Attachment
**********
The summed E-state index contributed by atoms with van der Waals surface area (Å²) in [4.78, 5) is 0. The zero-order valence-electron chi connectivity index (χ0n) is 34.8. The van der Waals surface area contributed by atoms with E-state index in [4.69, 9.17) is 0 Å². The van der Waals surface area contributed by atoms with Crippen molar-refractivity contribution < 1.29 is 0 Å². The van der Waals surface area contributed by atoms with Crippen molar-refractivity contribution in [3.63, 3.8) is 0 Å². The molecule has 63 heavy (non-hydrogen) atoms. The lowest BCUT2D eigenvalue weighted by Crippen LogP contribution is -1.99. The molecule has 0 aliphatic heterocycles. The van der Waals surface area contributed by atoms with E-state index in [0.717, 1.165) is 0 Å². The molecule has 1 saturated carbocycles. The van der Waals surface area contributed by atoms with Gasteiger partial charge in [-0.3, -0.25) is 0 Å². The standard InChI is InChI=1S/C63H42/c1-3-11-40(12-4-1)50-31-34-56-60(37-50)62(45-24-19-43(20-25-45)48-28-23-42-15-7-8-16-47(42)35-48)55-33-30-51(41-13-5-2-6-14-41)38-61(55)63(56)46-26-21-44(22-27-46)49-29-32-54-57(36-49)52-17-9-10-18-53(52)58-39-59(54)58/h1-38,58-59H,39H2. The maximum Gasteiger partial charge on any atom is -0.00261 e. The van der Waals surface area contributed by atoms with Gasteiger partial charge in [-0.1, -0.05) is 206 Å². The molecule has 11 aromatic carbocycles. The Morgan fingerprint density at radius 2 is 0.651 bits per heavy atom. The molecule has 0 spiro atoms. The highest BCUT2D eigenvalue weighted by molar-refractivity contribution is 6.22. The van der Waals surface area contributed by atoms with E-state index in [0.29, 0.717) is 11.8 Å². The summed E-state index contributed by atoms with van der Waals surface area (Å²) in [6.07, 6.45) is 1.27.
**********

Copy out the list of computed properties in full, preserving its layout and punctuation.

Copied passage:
The summed E-state index contributed by atoms with van der Waals surface area (Å²) in [4.78, 5) is 0. The zero-order valence-electron chi connectivity index (χ0n) is 34.8. The van der Waals surface area contributed by atoms with E-state index in [4.69, 9.17) is 0 Å². The van der Waals surface area contributed by atoms with Crippen molar-refractivity contribution < 1.29 is 0 Å². The van der Waals surface area contributed by atoms with Crippen molar-refractivity contribution in [3.63, 3.8) is 0 Å². The molecule has 63 heavy (non-hydrogen) atoms. The lowest BCUT2D eigenvalue weighted by Crippen LogP contribution is -1.99. The molecule has 0 aliphatic heterocycles. The van der Waals surface area contributed by atoms with E-state index in [0.717, 1.165) is 0 Å². The molecule has 1 saturated carbocycles. The van der Waals surface area contributed by atoms with Gasteiger partial charge in [-0.3, -0.25) is 0 Å². The standard InChI is InChI=1S/C63H42/c1-3-11-40(12-4-1)50-31-34-56-60(37-50)62(45-24-19-43(20-25-45)48-28-23-42-15-7-8-16-47(42)35-48)55-33-30-51(41-13-5-2-6-14-41)38-61(55)63(56)46-26-21-44(22-27-46)49-29-32-54-57(36-49)52-17-9-10-18-53(52)58-39-59(54)58/h1-38,58-59H,39H2. The maximum Gasteiger partial charge on any atom is -0.00261 e. The van der Waals surface area contributed by atoms with Gasteiger partial charge in [-0.1, -0.05) is 206 Å². The molecule has 11 aromatic carbocycles. The Morgan fingerprint density at radius 2 is 0.651 bits per heavy atom. The molecule has 0 spiro atoms. The highest BCUT2D eigenvalue weighted by molar-refractivity contribution is 6.22. The van der Waals surface area contributed by atoms with E-state index in [0.29, 0.717) is 11.8 Å². The summed E-state index contributed by atoms with van der Waals surface area (Å²) in [6.07, 6.45) is 1.27.